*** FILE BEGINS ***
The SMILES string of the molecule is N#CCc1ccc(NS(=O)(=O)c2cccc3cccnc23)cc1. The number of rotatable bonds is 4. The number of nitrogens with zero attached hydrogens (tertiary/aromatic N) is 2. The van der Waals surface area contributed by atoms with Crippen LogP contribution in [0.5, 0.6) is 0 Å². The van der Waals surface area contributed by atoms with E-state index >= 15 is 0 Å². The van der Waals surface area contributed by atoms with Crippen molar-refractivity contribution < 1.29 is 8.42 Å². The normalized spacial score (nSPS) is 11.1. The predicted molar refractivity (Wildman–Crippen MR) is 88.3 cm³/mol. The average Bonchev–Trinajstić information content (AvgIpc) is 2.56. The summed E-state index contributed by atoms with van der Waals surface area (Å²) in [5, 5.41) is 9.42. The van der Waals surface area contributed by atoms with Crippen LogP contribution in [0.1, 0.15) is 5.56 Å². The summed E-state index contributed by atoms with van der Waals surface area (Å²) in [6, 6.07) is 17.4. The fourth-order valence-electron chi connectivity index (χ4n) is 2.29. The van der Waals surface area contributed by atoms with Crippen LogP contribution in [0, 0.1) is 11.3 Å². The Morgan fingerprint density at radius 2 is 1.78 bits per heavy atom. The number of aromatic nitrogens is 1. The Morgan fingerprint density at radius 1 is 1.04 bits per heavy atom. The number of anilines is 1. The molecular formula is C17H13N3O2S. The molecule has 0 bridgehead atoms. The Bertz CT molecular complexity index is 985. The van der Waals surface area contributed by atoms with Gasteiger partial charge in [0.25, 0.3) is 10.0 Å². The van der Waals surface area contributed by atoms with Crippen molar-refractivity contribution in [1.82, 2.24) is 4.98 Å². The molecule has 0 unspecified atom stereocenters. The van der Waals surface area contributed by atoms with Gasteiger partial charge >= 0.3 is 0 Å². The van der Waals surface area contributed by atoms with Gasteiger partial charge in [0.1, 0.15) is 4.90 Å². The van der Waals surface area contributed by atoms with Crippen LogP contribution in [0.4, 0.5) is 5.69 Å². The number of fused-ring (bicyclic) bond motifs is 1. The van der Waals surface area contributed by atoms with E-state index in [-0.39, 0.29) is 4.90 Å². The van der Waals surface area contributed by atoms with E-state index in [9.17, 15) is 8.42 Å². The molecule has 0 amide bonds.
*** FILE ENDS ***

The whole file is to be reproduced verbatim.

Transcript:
The SMILES string of the molecule is N#CCc1ccc(NS(=O)(=O)c2cccc3cccnc23)cc1. The number of rotatable bonds is 4. The number of nitrogens with zero attached hydrogens (tertiary/aromatic N) is 2. The van der Waals surface area contributed by atoms with Crippen LogP contribution in [0.5, 0.6) is 0 Å². The van der Waals surface area contributed by atoms with E-state index >= 15 is 0 Å². The van der Waals surface area contributed by atoms with Crippen molar-refractivity contribution < 1.29 is 8.42 Å². The normalized spacial score (nSPS) is 11.1. The predicted molar refractivity (Wildman–Crippen MR) is 88.3 cm³/mol. The average Bonchev–Trinajstić information content (AvgIpc) is 2.56. The summed E-state index contributed by atoms with van der Waals surface area (Å²) in [5, 5.41) is 9.42. The van der Waals surface area contributed by atoms with Crippen LogP contribution in [0.1, 0.15) is 5.56 Å². The summed E-state index contributed by atoms with van der Waals surface area (Å²) in [6, 6.07) is 17.4. The fourth-order valence-electron chi connectivity index (χ4n) is 2.29. The van der Waals surface area contributed by atoms with Crippen LogP contribution in [0, 0.1) is 11.3 Å². The Morgan fingerprint density at radius 2 is 1.78 bits per heavy atom. The number of aromatic nitrogens is 1. The Morgan fingerprint density at radius 1 is 1.04 bits per heavy atom. The number of anilines is 1. The molecular formula is C17H13N3O2S. The molecule has 0 bridgehead atoms. The Bertz CT molecular complexity index is 985. The van der Waals surface area contributed by atoms with Gasteiger partial charge in [0.25, 0.3) is 10.0 Å². The van der Waals surface area contributed by atoms with Crippen molar-refractivity contribution in [1.82, 2.24) is 4.98 Å². The molecule has 0 unspecified atom stereocenters. The van der Waals surface area contributed by atoms with Gasteiger partial charge >= 0.3 is 0 Å². The van der Waals surface area contributed by atoms with Gasteiger partial charge in [0.1, 0.15) is 4.90 Å². The van der Waals surface area contributed by atoms with Crippen LogP contribution in [0.4, 0.5) is 5.69 Å². The number of fused-ring (bicyclic) bond motifs is 1. The van der Waals surface area contributed by atoms with E-state index in [-0.39, 0.29) is 4.90 Å². The van der Waals surface area contributed by atoms with E-state index in [9.17, 15) is 8.42 Å². The molecule has 0 amide bonds.